Illinois is on track to move into phase four of Gov. J.B. Pritzker’s reopening plan on Friday (as is Chicago, Mayor Lori Lightfoot has announced), but the state faces a huge challenge in reviving its pandemic-stricken economy and putting people back to work.
“We all know that the economic impact of this pandemic has made our work to create jobs more urgent than ever before,” Pritzker said at a news conference Monday.
But with COVID-19 cases on the rise in many states — 12 have reported a record number of cases since Friday — how can Illinois safely reopen while protecting residents against future outbreaks?
“The first thing I think we need to continue doing is what Gov. Pritzker has said all along, and that’s making sure we follow the science and the data and what the epidemiologists are advising us to do,” Lt. Gov. Juliana Stratton said during an interview Monday for “Chicago Tonight.” “When you see these 12 states where you see these record-breaking new cases and these spikes, part of it is because if you go too fast … you risk not having the hospital capacity but you also risk increasing the spread.”
Stratton said Illinois had taken a deliberately cautious approach and urged residents to continue to socially distance and follow health guidelines even as the state moves into the next phase of its reopening.
“COVID-19 is still out there but moving to phase four means we are at a place where we have a better handle on some of the things we can do to stop the spread — and it’s guided by the science,” Stratton said.
The Illinois Republican Party has sued the Pritzker administration over size limits for public gatherings and accuses both the governor and lieutenant governor of hypocrisy for attending mass rallies calling for police reform.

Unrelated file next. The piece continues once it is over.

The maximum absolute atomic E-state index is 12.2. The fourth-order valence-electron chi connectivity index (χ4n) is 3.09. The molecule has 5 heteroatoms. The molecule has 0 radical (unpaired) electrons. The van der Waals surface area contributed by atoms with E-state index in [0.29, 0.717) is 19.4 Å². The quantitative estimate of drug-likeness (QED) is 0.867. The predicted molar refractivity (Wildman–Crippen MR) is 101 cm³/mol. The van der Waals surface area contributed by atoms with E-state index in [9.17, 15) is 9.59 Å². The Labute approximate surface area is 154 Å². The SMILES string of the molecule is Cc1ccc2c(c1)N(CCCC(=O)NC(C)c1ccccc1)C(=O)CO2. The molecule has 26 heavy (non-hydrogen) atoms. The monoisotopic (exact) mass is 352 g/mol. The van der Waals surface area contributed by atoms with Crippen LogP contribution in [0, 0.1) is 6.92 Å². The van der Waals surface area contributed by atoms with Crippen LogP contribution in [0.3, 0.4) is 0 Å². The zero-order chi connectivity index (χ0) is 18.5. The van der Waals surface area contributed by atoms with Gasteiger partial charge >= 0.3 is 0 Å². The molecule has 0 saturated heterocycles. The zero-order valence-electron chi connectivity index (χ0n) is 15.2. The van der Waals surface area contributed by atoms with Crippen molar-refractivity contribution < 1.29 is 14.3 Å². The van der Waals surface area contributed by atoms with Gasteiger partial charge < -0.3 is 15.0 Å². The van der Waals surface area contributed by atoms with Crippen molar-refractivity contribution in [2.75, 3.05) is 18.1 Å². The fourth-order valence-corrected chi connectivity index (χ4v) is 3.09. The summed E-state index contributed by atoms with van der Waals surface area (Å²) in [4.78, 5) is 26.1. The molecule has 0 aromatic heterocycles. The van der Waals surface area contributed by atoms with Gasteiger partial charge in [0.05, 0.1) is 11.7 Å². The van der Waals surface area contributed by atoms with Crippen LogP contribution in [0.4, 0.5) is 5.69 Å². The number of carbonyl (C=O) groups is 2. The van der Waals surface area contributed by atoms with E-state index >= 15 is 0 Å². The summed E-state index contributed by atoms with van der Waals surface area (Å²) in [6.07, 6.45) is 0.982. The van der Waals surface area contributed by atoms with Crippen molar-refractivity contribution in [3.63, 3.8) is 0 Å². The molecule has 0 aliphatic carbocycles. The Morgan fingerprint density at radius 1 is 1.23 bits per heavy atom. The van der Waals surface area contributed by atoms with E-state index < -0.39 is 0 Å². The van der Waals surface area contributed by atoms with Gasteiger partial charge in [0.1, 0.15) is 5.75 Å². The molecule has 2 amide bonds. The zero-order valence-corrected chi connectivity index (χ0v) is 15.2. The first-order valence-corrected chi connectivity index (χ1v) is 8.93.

“In recent weeks the governor has selectively endorsed or participated in large scale rallies and gatherings of thousands of individuals not practicing social distancing. Meanwhile, his COVID-19 executive orders ban Illinois Republicans and other groups from gathering in groups larger than 10,” Illinois GOP Chair Tim Schneider said in a press release last week.
But Stratton is unapologetic about her participation, and the governor’s, in rallies following the killing of George Floyd.
“We are on the right side of history around this,” she said. “So we grabbed our masks, put on our masks, and did everything we could to be as safe as we could be as we went out. But the bottom line is this is a moment in time when people need to lift up their voices. We joined alongside of people who were saying that Black Lives Matter and have made sure that was the message we sent by marching alongside the peaceful protesters.”